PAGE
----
February 26, 2009 Volume CXXV Issue 5

President sends message to students

Dr. Crouch discusses economic situation of college

An open letter to the Georgetown college student body:

Georgetown College is not exempt from the world’s challenges— including the current economic crisis. My task as President of Georgetown College is to be honest, competent, forwardlooking and inspiring in the face of this crisis. Fortunately, a president does not act in isolation. First, I am surrounded by a Board of Trustees that sets the institution’s policies and is accountable for its financial stability. In addition, I have recruited a dynamic, experienced senior staff that has a combined 137 years experience working on college campuses. They and their staffs work long, hard hours to make sure we deliver on the institution’s promises.

It is important that we remind each other what we have promised to deliver:

1. We said we would provide students with a top-notch education. This means we must recruit and retain gifted faculty, have a world class library and prepare each of you to succeed in a diverse and changing world.

2. We said our student life experience would provide you safety and support.

3. We said we would take you as students to “places” you have never been before by teaching you to live, learn and believe.

4. We said we would provide financial aid to help make the Georgetown College experience affordable and attainable.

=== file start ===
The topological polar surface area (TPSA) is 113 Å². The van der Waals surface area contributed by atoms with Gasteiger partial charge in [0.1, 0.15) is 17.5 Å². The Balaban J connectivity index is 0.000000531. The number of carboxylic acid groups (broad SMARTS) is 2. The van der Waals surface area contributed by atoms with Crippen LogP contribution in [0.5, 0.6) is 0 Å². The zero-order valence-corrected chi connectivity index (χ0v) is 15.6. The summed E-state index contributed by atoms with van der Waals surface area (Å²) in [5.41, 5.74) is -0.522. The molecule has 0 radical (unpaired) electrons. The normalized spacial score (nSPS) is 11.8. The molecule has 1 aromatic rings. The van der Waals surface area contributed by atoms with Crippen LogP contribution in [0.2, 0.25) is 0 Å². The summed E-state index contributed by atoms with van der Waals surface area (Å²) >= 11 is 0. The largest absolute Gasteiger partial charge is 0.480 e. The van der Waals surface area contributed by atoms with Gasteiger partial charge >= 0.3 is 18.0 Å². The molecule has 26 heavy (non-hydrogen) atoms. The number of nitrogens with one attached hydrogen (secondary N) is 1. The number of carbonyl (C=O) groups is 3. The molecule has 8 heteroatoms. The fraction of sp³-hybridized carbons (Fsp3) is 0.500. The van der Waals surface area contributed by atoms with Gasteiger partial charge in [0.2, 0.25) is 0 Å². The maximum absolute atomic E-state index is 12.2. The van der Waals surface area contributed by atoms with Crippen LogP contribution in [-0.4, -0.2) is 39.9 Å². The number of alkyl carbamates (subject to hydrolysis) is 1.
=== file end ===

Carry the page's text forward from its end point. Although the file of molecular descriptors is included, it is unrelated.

5. We said we would demonstrate the love of God in our campus community.

We deliver on our promises, as we have for over 200 years. Look at our stellar faculty, outstanding alumni and Forbes.com ranking, for instance. You go to a great college that is getting better every year. Nonetheless, all of us in the Georgetown College community are under pressure. Students struggle to find the funds to stay in school. The salaried administrative staff are taking three furlough days without pay to help ease the pressure on the college— a sacrifice for them and their families. Our faculty are concerned for you and for this place to which they have dedicated their professional lives. The executive cabinet and I feel all of these pressures because we must construct a plan that enables us to continue to deliver what this institution promises.

As we face these challenging days, our college community must have clarity, unity and intensity. First clarity….we need to be clear that Georgetown College exists to help students obtain the skills and confidence they need to make a difference in the world. To succeed, we must have exceptional faculty, activities and facilities. And we need to provide financial assistance to students who cannot otherwise afford the quality of education we provide. This financial aid is the number one priority in our college budget each year.